Ignatz found this long but fascinating article, "Journey into Kimland":
«[...]After exhausting our music collection we next got to talking about money. Not salaries, but actual bills and coins and how they looked. As foreigners in North Korea we were forced to use a separate currency reserved only for tourists and visitors (a policy that's reportedly been changed). For young Mr. Huk some of the bills and their pictures we had were new, and he seemed to enjoy the chance to look them over. We also showed him some of the Chinese money we had from our time in Beijing. In return they gave us a chance to check out some of their "real" North Korean currency.
It was then that I remembered I had some South Korean change sitting in my bag. I dug up a 50 won coin and showed it to Mr. Baek, who was sitting in front of me. He curiously looked it over for a bit and then handed it back. Just then Mr. Huk, who'd been talking to someone else, happened to turn and see the coin. Thinking it was from China he held out his hand to take a look, while simultaneously asking where it was from.
When I reached over I saw Mr. Baek's eyes go wide in anticipation. As I went to drop the coin into Mr. Huk's hand I said it was from the South. He jerked his hand back like I was pouring acid. His whole body literally recoiled at the presence of the coin.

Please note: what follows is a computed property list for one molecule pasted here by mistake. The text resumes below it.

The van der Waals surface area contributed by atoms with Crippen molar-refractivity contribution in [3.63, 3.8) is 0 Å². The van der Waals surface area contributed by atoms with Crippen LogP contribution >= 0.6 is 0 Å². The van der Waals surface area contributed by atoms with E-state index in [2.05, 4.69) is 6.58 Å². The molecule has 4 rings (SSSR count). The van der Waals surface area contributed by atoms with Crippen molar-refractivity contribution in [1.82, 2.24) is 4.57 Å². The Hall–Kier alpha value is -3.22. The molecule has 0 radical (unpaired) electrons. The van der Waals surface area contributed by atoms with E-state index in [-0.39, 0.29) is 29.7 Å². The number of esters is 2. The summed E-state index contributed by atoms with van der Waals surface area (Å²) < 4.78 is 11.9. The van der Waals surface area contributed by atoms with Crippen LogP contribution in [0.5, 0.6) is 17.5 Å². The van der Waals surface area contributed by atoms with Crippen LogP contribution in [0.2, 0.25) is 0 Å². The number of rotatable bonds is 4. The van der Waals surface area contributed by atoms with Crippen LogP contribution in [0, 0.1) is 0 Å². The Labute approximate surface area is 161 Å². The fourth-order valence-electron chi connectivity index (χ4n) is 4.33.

"No thank you, I do not want to see it."
With that he turned away, visibly shaken at my affront to his sensibilities. Mr. Baek gave me a grin and told me I'd better put the money back in my bag. Certainly quite different than the reaction one received when handing over dollars...
[...]As we approached the 'shrine to foreign gifts to Kim Il-sung' we could see two honor guides on either side of the door. A door the local guide warned us not to touch without first donning gloves. We were instructed to select a member of our group to don the ceremonial gloves. He would then have the honor of swinging open the heavy doors. Ah, the amazing delights of travel in North Korea...
[...]The next room contained more gifts from the South, including a Hyundai Grandeur donated by the former chairman of Hyundai (whose family is originally from the North). Mr. Huk asked me if I had ever seen one of these cars during my time in the South. When I said, "sure, my neighbor has one just like it," he gave me another one of his 'you have to be lying' looks. How could such a great gift, a gift implying so much respect, belong to some normal person like my neighbor? This was obviously a car reserved for the elite, capitalist oppressors, not some common car for the masses.[...]»